Boston bomb suspects 'radicalised by Web'

New details have emerged about how the two Boston Marathon bombing suspects may have been swayed by a radical, anti-American strain of Islam.

Boston bomb suspects 'radicalised by Web'

New details have emerged about how the two Boston Marathon bombing suspects may have been swayed by a radical, anti-American strain of Islam.

Republican Senator Richard Burr said after the Senate Intelligence Committee was briefed by federal law enforcement officials that there was “no question” that older brother Tamerlan Tsarnaev was “the dominant force” behind the attacks, and that the brothers were apparently radicalised by material on the internet rather than by contact with militant groups overseas.

Authorities believe neither of the Russian-born ethnic Chechens had links to terror groups. However, two US officials said Tamerlan Tsarnaev, 26 – who died last week in a gun battle – frequently looked at extremist websites, including Inspire magazine, an English-language online publication produced by al Qaida’s Yemen affiliate. The magazine has endorsed lone-wolf terror attacks.

Family members in the US and abroad said he was steered toward a strict strain of Islam under the influence of a Muslim convert known to the Tsarnaev family only as Misha.

After befriending Misha, Tsarnaev gave up boxing, stopped studying music and began opposing the wars in Afghanistan and Iraq, according to family members, who said he turned to websites and literature claiming that the CIA was behind the September 11 attacks.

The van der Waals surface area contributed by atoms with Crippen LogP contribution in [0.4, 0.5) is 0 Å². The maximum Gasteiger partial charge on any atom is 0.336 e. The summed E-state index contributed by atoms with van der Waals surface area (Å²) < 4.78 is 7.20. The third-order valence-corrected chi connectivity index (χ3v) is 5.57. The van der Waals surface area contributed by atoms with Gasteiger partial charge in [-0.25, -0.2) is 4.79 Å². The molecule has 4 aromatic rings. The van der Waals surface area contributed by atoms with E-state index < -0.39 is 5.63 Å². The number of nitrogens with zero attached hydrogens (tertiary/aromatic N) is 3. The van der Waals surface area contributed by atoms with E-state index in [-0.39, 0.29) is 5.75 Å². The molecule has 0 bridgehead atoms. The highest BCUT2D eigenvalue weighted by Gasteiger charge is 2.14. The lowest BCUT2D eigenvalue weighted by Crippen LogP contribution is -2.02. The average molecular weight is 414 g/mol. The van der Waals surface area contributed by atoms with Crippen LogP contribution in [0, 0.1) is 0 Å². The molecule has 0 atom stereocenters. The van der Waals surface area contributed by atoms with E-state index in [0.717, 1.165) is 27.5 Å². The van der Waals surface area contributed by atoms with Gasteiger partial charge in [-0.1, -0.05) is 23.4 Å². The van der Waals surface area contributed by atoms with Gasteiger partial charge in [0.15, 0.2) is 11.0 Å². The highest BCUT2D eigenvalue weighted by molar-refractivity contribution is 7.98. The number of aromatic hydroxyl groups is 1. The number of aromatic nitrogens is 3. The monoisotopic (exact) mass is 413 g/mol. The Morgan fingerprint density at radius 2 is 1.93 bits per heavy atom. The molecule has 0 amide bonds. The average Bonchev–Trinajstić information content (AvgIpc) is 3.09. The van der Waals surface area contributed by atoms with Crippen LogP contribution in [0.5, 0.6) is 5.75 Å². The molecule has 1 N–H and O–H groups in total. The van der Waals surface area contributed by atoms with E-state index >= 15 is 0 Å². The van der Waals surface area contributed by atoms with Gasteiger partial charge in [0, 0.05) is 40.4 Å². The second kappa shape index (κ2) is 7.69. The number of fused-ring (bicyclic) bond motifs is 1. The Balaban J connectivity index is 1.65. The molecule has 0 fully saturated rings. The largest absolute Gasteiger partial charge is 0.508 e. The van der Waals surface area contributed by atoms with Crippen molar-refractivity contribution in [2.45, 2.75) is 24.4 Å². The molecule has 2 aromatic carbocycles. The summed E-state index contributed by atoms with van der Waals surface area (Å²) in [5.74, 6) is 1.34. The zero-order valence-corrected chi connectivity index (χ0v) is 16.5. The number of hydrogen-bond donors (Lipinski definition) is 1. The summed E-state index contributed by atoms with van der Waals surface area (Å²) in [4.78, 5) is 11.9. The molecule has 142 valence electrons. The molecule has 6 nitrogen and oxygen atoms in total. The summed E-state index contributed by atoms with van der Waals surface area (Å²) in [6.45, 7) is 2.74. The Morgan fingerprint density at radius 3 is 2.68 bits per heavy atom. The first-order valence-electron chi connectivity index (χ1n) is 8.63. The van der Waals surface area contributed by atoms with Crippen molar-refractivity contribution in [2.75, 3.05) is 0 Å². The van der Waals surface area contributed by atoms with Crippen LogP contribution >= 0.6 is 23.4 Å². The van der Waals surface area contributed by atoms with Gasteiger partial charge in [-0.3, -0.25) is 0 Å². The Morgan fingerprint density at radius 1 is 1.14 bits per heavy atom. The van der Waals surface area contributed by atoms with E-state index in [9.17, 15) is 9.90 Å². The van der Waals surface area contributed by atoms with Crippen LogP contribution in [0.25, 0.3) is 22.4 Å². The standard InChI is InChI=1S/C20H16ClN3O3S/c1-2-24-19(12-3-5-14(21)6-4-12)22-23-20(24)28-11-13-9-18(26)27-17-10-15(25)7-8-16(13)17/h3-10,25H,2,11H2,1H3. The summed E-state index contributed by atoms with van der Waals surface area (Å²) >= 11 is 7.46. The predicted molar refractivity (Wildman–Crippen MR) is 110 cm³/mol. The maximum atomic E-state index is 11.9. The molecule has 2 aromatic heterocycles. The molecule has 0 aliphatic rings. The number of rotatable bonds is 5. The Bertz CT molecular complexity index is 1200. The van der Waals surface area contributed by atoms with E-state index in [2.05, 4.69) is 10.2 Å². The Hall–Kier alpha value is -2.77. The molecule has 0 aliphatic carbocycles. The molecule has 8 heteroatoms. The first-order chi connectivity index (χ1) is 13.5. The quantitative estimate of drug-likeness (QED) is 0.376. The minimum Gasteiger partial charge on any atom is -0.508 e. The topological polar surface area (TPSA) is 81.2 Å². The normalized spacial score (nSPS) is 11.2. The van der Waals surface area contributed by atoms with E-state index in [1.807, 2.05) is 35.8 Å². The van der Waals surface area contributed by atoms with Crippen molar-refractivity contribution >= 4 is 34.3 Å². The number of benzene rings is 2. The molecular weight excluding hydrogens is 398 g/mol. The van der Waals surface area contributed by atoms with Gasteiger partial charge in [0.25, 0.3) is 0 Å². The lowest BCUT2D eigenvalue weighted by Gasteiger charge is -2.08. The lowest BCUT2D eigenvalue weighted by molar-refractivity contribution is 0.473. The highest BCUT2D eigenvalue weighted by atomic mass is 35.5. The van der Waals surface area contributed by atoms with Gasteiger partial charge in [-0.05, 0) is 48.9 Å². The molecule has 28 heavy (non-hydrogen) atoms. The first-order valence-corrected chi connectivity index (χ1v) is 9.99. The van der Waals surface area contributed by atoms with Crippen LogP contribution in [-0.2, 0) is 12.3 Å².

“Somehow, he just took his brain,” said Tsarnaev’s uncle, Ruslan Tsarni, from Maryland, who recalled conversations with Tsarnaev’s worried father about Misha’s influence.

The condition of the younger brother, Dzhokhar Tsarnaev, was upgraded from serious to fair as investigators continued building their case against the 19-year-old university student. He could face the death penalty after being charged with joining forces with his brother in setting off the shrapnel-packed pressure-cooker bombs that killed three people.

More than 260 people were injured by the bomb blasts last week. About 50 are still in hospital.

The brothers, who came to the US from Russia a decade ago, were raised in a home that followed Sunni Islam, the religion’s largest sect, but were not regulars at the mosque and rarely discussed religion, local leaders said.

Then, in 2008 or 2009, the elder brother met Misha, a heavyset bald man with a reddish beard, and they are believed to have attended a Boston-area mosque together.

Hoping to learn more about the motives, US investigators travelled to southern Russia yesterday to speak to the parents of the two suspects, a US Embassy official said.

The parents live in Dagestan, a predominantly Muslim province in Russia’s Caucasus, where Islamic militants have waged an insurgency against Russian security forces for years.

In Washington, members of the Senate Intelligence Committee were briefed by the FBI and other law enforcement officials at a closed-door session.

Afterwards, Republican Senator Marco Rubio described the two brothers as “a couple of individuals who became radicalised using internet sources”.

“So we need to be prepared for Boston-type attacks, not just 9/11-style attacks,” Mr Rubio said, referring to lone-wolf terrorists as opposed to well-organised teams from established terror networks.

Republican Senator Saxby Chambliss said law enforcement officials have got “minimal” information from Dzhokhar Tsarnaev and are still looking into whether the brothers had training or coaching from a foreign group.

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